The effect of open drainage ditches on the plant and invertebrate communities of moorland and on the decomposition of peat.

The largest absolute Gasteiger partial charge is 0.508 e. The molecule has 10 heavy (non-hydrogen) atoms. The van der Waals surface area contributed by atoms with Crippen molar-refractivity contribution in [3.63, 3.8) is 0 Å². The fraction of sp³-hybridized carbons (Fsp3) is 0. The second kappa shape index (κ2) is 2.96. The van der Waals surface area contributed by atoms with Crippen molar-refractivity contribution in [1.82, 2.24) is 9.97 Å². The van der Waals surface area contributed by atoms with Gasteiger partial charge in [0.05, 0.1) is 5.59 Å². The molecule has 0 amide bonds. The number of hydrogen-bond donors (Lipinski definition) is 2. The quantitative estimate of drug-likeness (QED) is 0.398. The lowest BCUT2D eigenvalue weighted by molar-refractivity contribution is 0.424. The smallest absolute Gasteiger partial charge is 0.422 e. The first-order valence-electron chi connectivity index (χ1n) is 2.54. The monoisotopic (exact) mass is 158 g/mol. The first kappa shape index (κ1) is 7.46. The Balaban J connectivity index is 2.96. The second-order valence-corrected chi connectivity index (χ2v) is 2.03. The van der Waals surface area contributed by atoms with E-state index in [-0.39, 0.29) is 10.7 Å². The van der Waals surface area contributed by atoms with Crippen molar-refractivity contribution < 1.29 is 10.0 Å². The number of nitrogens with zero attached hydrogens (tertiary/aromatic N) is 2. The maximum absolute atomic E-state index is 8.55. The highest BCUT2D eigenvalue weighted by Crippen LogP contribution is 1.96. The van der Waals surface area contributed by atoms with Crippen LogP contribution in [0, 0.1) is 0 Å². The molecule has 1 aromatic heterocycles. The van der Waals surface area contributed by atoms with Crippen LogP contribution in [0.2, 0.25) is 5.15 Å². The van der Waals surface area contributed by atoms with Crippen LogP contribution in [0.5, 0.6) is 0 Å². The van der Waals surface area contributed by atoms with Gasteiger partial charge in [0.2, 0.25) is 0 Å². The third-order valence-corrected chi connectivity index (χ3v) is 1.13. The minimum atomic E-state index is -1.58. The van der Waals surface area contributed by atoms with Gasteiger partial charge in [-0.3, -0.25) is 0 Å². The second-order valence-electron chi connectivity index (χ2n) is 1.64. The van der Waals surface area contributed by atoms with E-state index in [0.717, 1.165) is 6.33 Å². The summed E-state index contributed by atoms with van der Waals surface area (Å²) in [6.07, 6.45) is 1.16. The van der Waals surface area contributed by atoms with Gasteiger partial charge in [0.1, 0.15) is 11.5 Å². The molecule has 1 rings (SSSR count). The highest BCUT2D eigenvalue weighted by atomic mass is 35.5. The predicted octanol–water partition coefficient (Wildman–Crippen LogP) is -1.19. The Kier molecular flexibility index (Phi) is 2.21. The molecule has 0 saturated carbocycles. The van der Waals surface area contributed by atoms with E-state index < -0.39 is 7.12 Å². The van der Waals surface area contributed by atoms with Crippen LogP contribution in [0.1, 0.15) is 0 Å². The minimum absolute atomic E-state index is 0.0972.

A model of the function of open drainage ditches (grips) on peat moorland in northern England is described. The model makes the following predictions: (a) ditches will be ineffective on high altitude blanket bog, where rainfall is in excess of 1200 mm, but will function to some extent on lower moors; (b) where ditches run parallel to the contours and are functioning effectively, the water-table will be lowest immediately down-gradient from the ditch and highest just above the ditch. The predictions have been tested and confirmed in the field on high and low altitude moors by: (a) measuring the position of the water-table across a transect between two ditches; (b) measuring the rate of cellulose decomposition at different distances above and below ditches; (c) recording the vegetation across transects between ditches; (d) sampling the invertebrate fauna at a different distances above and below ditches. There has been little advantage in the extensive use of open drainage ditches in the uplands. The small changes that occur at lower altitudes appear to have contributed little to improve the moors for sheep or grouse. Any improvement in the nutritional value of Calluna vulgaris is offset by decline in cover and the spread of unpalatable grasses. Adverse effects arising from the loss of heterogeneity on the drained areas may well produce a net disadvantage for grouse populations.